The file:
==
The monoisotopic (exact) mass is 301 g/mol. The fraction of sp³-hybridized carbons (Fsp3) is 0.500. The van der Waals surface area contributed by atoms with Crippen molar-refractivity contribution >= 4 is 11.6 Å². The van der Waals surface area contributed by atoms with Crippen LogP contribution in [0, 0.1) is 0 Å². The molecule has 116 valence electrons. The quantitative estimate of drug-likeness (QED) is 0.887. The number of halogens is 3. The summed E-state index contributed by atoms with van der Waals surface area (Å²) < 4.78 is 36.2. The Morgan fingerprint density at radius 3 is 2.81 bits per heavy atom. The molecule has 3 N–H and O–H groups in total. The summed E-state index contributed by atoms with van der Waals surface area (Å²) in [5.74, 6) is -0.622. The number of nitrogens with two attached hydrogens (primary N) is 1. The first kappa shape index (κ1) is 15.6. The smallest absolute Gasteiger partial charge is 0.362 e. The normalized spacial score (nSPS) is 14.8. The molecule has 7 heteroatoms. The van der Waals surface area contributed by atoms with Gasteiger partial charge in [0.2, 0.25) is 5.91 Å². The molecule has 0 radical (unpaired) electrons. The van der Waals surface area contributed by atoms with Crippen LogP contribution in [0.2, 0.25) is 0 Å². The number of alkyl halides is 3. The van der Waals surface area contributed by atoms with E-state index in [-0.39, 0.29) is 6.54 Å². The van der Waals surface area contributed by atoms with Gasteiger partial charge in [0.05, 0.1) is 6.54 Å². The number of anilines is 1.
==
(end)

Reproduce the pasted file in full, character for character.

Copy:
The monoisotopic (exact) mass is 301 g/mol. The fraction of sp³-hybridized carbons (Fsp3) is 0.500. The van der Waals surface area contributed by atoms with Crippen molar-refractivity contribution >= 4 is 11.6 Å². The van der Waals surface area contributed by atoms with Crippen LogP contribution in [0, 0.1) is 0 Å². The molecule has 116 valence electrons. The quantitative estimate of drug-likeness (QED) is 0.887. The number of halogens is 3. The summed E-state index contributed by atoms with van der Waals surface area (Å²) < 4.78 is 36.2. The Morgan fingerprint density at radius 3 is 2.81 bits per heavy atom. The molecule has 3 N–H and O–H groups in total. The summed E-state index contributed by atoms with van der Waals surface area (Å²) in [5.74, 6) is -0.622. The number of nitrogens with two attached hydrogens (primary N) is 1. The first kappa shape index (κ1) is 15.6. The smallest absolute Gasteiger partial charge is 0.362 e. The normalized spacial score (nSPS) is 14.8. The molecule has 7 heteroatoms. The van der Waals surface area contributed by atoms with Gasteiger partial charge in [0.2, 0.25) is 5.91 Å². The molecule has 0 radical (unpaired) electrons. The van der Waals surface area contributed by atoms with Crippen LogP contribution in [0.2, 0.25) is 0 Å². The number of alkyl halides is 3. The van der Waals surface area contributed by atoms with E-state index in [-0.39, 0.29) is 6.54 Å². The van der Waals surface area contributed by atoms with Gasteiger partial charge in [0.05, 0.1) is 6.54 Å². The number of anilines is 1.